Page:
Simon & Schuster
Hardcover (also available as an e-book, audiobook, and audio CD), 978-1-5011-7181-9, 272 pgs., $26
August 6, 2019
Tope Folarin has created a captivating mosaic of identity fractured by the clash of warm immigrant expectation with icy new-world reality. The prose is carefully crafted and for the reader, seamlessly visual. Metaphors and subtle descriptors, plus deft, freighted dialogue make this an easily habitable read.
The title allusion to particularity is key to the turbulent, often capricious negotiation of immigrant “self” examined from multiple angles: Tunde, his mother, his father and ultimately, the kaleidoscope of peer groups the young man works through as he grows up, as they too must fit him into their world and not always in the way he’d like.
Though his parents arrived in America with preconceived notions to sustain them, the challenges of otherness are simply dumped on Tunde in real-time. His father chooses the literal insistence, settling where no other family member has gone, and doing so in the Hollywood cowboy-movie mien, though his pre-bought cowboy hat remains hidden under the bed. Ultimately, his mother gives up, abandons the family and returns to Nigeria, while his father forges stubbornly ahead. That leaves Tunde to navigate the loss and, often, the wreckage, mostly solo. He must decode a new language and culture and find—and face—his place.
The results are poignant, often sad, but mostly a stoic mix. When Tunde’s father encounters Mrs. Reynolds, who’s come to take Tunde to an NAACP meeting, African language clashes with a Black American perception of native African culture: “All your books are false!” Tunde’s father thunders at her, which is a telling revelation that flies over his own head, or at least his acknowledgment: his own mythological expectations of life in America are equally based on false perceptions. Yet those he obstinately never gives up.
Tunde’s solitary lifeline between Africa and America, old and new world, is an ephemeral, almost spiritual conversation with his grandmother back on the old continent. The dialogue is iconic: a fingertip touch with a world lost, the conscience of the past inadequate—yet still comforting—in the frontier of a new culture in which Tunde must resolve an identity and a place for himself. In a unique way, this dialogue inscribes Tunde’s very real “middle passage.”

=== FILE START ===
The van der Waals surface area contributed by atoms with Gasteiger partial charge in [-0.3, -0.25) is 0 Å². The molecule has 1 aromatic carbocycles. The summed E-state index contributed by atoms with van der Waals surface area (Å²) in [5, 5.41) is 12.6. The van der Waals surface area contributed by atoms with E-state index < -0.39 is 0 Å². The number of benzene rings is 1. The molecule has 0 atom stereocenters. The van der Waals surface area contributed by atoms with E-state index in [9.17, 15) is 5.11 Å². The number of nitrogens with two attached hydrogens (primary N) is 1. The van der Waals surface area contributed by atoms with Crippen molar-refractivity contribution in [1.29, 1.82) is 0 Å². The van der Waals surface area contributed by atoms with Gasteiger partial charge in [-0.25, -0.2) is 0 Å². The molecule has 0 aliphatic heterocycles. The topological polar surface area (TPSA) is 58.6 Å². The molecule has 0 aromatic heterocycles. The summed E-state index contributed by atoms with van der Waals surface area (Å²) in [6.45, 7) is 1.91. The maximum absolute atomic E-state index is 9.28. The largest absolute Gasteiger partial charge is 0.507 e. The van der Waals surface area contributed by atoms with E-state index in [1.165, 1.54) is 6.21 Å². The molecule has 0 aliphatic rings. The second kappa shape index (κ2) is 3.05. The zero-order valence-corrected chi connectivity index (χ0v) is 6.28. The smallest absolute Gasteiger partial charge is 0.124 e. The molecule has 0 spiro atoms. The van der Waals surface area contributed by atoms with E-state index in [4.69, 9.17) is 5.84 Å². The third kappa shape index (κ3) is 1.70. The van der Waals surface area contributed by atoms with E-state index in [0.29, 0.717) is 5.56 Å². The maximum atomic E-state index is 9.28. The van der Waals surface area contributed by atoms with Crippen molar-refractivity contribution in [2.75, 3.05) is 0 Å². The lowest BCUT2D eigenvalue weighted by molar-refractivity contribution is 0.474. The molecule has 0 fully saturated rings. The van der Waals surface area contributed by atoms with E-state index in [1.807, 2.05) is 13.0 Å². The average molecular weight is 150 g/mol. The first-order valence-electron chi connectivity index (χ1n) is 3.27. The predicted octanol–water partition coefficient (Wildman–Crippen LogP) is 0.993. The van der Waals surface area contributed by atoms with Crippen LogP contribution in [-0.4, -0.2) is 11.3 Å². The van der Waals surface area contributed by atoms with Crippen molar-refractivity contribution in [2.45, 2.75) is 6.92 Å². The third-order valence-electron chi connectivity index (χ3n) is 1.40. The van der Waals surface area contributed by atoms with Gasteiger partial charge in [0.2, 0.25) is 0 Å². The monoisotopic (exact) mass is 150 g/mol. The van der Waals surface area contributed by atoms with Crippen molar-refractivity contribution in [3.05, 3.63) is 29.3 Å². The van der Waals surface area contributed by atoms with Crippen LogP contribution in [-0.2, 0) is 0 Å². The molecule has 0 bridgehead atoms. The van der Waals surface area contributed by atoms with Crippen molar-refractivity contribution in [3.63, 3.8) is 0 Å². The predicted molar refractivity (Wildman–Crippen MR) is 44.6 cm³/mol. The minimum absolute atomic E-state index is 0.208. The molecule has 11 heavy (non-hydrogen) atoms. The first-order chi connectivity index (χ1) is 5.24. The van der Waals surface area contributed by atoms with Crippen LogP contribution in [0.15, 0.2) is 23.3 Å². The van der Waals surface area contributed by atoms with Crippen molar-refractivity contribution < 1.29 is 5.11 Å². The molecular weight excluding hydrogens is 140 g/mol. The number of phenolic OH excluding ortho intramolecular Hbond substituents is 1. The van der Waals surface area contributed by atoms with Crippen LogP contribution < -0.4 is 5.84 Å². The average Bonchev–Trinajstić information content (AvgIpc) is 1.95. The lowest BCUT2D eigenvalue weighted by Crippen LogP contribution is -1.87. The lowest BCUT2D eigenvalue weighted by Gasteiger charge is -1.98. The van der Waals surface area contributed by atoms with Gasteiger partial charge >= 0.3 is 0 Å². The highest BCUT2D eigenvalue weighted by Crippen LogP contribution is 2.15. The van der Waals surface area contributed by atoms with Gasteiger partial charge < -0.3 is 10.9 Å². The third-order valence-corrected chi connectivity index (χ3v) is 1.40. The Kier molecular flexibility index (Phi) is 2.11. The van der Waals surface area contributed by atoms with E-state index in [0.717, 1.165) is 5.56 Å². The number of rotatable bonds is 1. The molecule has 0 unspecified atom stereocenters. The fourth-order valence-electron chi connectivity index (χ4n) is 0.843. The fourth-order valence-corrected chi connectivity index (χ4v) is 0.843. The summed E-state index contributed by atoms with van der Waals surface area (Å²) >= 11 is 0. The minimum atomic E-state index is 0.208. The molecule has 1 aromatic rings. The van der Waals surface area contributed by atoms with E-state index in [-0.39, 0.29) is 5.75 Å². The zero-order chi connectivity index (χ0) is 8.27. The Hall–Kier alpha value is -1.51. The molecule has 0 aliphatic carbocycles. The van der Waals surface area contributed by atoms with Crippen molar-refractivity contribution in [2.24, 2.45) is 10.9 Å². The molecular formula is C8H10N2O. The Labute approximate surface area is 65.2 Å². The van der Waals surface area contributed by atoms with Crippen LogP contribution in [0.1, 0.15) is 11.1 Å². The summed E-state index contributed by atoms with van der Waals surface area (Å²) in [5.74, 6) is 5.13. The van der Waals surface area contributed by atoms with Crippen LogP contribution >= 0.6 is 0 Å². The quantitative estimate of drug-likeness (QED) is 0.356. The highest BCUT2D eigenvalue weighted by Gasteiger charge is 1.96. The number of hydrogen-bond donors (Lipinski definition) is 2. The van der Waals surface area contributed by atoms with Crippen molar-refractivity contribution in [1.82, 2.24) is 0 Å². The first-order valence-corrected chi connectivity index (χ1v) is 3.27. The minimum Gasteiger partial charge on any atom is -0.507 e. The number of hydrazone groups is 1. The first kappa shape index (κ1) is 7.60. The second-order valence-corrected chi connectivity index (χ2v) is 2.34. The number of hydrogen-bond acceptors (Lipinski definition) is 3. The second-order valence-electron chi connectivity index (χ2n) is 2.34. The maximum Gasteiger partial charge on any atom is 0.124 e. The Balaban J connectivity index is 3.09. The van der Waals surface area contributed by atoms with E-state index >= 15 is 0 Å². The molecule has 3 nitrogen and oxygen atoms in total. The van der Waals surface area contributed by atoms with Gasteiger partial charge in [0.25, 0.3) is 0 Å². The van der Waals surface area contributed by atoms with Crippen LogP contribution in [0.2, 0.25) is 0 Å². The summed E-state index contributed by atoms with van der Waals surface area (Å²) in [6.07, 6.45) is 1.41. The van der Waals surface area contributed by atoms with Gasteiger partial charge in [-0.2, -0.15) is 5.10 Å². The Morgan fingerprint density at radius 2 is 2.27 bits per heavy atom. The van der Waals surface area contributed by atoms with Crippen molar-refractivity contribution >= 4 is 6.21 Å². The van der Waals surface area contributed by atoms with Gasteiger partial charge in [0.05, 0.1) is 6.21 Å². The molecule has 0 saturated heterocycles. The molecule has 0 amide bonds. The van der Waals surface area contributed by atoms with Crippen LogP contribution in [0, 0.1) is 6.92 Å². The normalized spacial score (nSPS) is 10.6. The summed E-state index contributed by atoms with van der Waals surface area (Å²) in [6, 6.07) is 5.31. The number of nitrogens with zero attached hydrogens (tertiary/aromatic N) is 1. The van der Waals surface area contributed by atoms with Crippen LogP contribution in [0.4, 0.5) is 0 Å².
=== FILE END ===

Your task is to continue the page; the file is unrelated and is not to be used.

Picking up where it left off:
Just past midway in the story, Folarin takes the reader on an aesthetic excursion best described as beautiful in an innovative way or, in the symbolically reflective dynamic emblematic of his prose, innovative in a touching way: true love won or lost. It is breathtaking.
Upon reflection, the power of this story is put into relief by Folarin’s creative refusal to stay within the lines of narrative convention and fly away like Tunde’s heart upon difficulties with Noelle: like Tunde, the author transcends typical boundaries and plays it larger than life. The results are stunning, rewarding, and for the reader, eye-opening.
“Break a vase,” says Nobel Laureate Derek Walcott, “and the love that reassembles the fragments is stronger than that love which took its symmetry for granted when it was whole.” In the end, Folarin reassembles the fractured pieces of Tunde’s world to forge a new beginning. Though Tunde dreams of the old days with his mother when she dragged him around a foreign land as a child, he can’t recall ever feeling really safe. She is still unreachable, but now it’s different: he will bring them safely “back home.”
The reader is left to contemplate the possible facets of Folarin’s well-crafted narrative vision and the multiple, layered potential of the term “home.” The possibilities are endless and, in the afterglow of the story, beautiful.
Tope Folarin is a Nigerian-American writer based in Washington, DC. He won the Caine Prize for African Writing in 2013 and was shortlisted once again in 2016. He was also recently named to the Africa39 list of the most promising African writers under 40. He was educated at Morehouse College and the University of Oxford, where he earned two master’s degrees as a Rhodes Scholar. He is the author of A Particular Kind of Black Man.